American Politics

American Politics

Another sign of party's decline

U.S. Sen. Ben Nighthorse Campbell's defection is more than just another seat on the Republican side of the aisle. It is another indicator of the increasing isolation and possible decomposition of the Democratic Party itself. 

Gingrish shakes, rattles and rolls

Media mavens and Washington-based mandarins have taken to describing Speaker of the House-elect Newt Gingrich as "reckless" and "out-of-control." They would have us believe that -- after the flush of victory wears thin -- the new Republican leader will settle down, play by the rules of Washington, and things will get back to normal. In the patronizing words of USA Today Gingrich will "grow into the job. " Take another look. 

Election verdict: Less is better

The tsunami we predicted in this column on Oct. 12 -- Republican control of Congress for the first time in 40 years -- happened on Nov. 8. 

However, the majority that carried the election is not, in my judgment, a New Republican Majority -- as many Republicans are saving. Rather, it's a New American Majority -- and Republicans are its temporary custodians. 

These are days of discontent

As the 1994 election approaches, competitive races Hare beginning to tighten. That usually happens just before Election Day. Reason: Undecided voters make up their minds and potential turncoats who may have flirted with the "other" candidate come back to the party fold. 

States' rights debate rages on

The more things change, the more they stay the same. Consider this: "Our fathers knew, when they made the government, that the laws and institutions which were well adapted to the green mountains of Vermont, were unsuited to the rice plantations of South Carolina. They knew then, (and) we know now, that the laws and institutions which would be well adapted to the beautiful prairies of Illinois would not be suited to the mining regions of California.

Tsunami could sweep GOP in

Clinton "undertow." That's the label used by most Washington, D.C.-based political analysts to explain expected Democratic losses in the Congressional elections next month.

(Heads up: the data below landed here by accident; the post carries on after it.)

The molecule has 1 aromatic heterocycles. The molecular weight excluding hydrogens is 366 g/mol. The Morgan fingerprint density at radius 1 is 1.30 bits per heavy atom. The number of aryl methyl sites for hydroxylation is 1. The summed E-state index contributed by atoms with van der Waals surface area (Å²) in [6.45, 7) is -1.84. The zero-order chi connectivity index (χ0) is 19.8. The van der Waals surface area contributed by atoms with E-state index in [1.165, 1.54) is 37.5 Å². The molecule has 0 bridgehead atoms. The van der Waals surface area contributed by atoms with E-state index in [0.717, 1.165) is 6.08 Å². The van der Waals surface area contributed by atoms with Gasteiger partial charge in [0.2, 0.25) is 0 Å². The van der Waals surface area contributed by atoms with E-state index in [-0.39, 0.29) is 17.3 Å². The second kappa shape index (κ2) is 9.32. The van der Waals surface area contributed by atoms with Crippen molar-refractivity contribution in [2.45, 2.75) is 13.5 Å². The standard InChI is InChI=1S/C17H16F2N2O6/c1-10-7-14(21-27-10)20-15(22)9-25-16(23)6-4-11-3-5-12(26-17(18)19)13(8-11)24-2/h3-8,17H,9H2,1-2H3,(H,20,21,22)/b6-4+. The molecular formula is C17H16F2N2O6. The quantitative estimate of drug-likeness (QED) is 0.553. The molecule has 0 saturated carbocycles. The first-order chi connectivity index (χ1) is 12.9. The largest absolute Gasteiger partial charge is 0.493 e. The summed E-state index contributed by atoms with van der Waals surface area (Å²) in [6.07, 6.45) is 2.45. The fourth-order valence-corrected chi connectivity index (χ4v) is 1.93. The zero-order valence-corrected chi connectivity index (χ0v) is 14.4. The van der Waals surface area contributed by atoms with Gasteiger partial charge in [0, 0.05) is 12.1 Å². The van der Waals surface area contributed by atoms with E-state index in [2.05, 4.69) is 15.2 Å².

However, losses anticipated by this "undertow" scenario are very modest. ABC's veteran political editor, Hal Bruno, said last week that Republicans will probably "pick up 15 seats in the Senate." Last Friday, on PBS's Washington Week in Review, respected U.S. News & World Reportreporter Steve Roberts opined that "Republicans are not going to succeed as much as they think they are." 

40 years of lies turn people off

Polls tell us that Americans increasingly distrust government. In 1964, more than three out of four Americans (76%) answered "Always or most of the time" to the question: "How much of the time can you trust government to do what is right?" Today, according to aTime/CNN poll, only one in five (19%) gives the trustful response. 

Gen. Powell's crafty strategy

I had this conversation with myself driving home the other day -- about Gen. Colin Powell. It went something like this: 

Left Brain: Why would Colin Powell get involved in this Haiti misadventure? Pulling President Clinton's chestnuts out of the fire? That doesn't make sense. And praising Bill Clinton's leadership? James Carville already has that in the can for a Clinton ad. Powell just doomed forever his chances for the Republican presidential nomination. 

Right Brain: C'mon. Powell is national hero. He's not a politician. He transcends politics. Everybody loves him. 

Crime bill feeds public cynicism

Why are Americans so cynical about Congress? Just examine the so called crime bill, passed by the House of Representatives this weekend when 46 Republicans joined House Majority Leader Dick Gephardt, D-Mo., to resurrect the measure, which had failed to pass a critical vote in the House 10 days earlier. The lessons are many.

Don't blame us for Clinton woes

As President Clinton continues to sink in the polls, pro-Clinton and pro-activist government pundits are beginning to blame the American people for Clinton's political problems. Example: Respected Washington columnist William Raspberry recently opined that Americans are too obsessed with fitness for office and too little concerned about performance in office. Europeans, he said, don't get hung up on fitness issues. 

This merits examination. 




It’s better to wear out than rust out.”  That is the message of Reboot!  While American culture glamorizes the “Golden Years” of endless leisure and amusement, Phil Burgess rejects retirement, as he makes the case for returning to work in the post-career years, a time he calls later life.

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